Joint training strengthens Air Force, Army collaboration
By Tech. Sgt. Christopher Hubenthal, 379th Air Expeditionary Wing Public Affairs
/ Published February 27, 2019
AL UDEID AIR BASE, Qatar (AFNS) -- Airmen and Soldiers practiced Chemical, Biological, Radiological, Nuclear, and high yield explosives training techniques and procedures Feb. 22, 2019, as part of a joint decontamination training event.
The event was the conclusion of a four phase curriculum. Participants from the 379th Expeditionary Civil Engineer Squadron and the1st Battalion, 43rd Air Defense Artillery regiment, 11th ADA Brigade, shared CBRNE best practices and tested their response proficiency during the training.
“The goal of this is to build a relationship to know our capabilities and to train together since we’re both doing the same kind of CBRNE mission,” said Master Sgt. Julia Dandurand, 379th ECES emergency management flight chief. “We have equipment that the Army doesn’t have, the Army has equipment that we don’t have, and this puts our equipment familiarization into practice out in the field.”
Airmen and Soldiers worked together during tasks including Mission Oriented Protective Posture donning and doffing drills, ground survey, and decontamination familiarization.
“The exercise is the culmination of everything we learned together,” said Staff Sgt. Karl Spindler, 379th ECES emergency management training NCO in charge. “Doing things like this, gearing up, (donning) the mask, going through surveys … that’s my favorite part.”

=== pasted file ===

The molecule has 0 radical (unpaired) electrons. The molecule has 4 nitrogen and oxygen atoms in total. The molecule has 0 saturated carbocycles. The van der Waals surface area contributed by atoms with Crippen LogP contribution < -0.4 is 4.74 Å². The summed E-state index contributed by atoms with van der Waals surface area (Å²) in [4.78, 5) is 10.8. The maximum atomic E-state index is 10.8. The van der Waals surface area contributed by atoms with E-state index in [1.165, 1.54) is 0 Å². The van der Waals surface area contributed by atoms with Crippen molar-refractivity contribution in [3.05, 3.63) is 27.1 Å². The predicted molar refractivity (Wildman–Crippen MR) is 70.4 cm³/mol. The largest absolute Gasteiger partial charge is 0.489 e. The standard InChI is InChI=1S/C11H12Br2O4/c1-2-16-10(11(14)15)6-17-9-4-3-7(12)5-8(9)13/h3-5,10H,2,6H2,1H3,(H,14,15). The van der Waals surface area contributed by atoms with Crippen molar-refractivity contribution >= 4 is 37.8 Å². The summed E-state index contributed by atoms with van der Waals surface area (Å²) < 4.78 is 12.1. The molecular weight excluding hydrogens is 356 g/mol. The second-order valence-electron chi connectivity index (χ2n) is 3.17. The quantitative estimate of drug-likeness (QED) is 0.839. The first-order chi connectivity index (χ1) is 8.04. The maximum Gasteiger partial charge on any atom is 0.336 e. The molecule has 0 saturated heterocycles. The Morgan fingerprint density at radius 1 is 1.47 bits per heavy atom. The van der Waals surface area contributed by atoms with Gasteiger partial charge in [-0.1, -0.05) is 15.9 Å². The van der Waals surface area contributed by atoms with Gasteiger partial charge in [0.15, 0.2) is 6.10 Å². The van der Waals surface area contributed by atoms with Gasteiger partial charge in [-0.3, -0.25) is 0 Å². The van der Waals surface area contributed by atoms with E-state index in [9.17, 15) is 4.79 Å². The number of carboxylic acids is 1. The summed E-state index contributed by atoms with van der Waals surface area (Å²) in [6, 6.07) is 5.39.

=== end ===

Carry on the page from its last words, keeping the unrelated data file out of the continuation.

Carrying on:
The joint training provided both military branches an opportunity to share service specific processes. Airmen shared their experience in decontamination procedures and Soldiers showcased MOPP exchange techniques.
“I’m definitely walking away with more knowledge in the CBRNE area especially in decontamination,” said U.S. Army Spc. Riley Sharp, 1-43rd ADA patriot fire control enhanced operator and maintainer. “I’m definitely walking away with more friendships. I’m teaching people how to do their job better, they’re teaching me how to do my job better. That’s really what it comes down to.
“Joint training is definitely beneficial specifically to equipment and our tactical techniques and procedures,” said Dandurand. “We’re trying to become a joint force where our procedures are the same as theirs so we’re speaking the same language during a real-world situation. We’re all here for the same reason. The more we know about each of the services the better we can produce, the quicker we can work, the easier our job actually becomes.”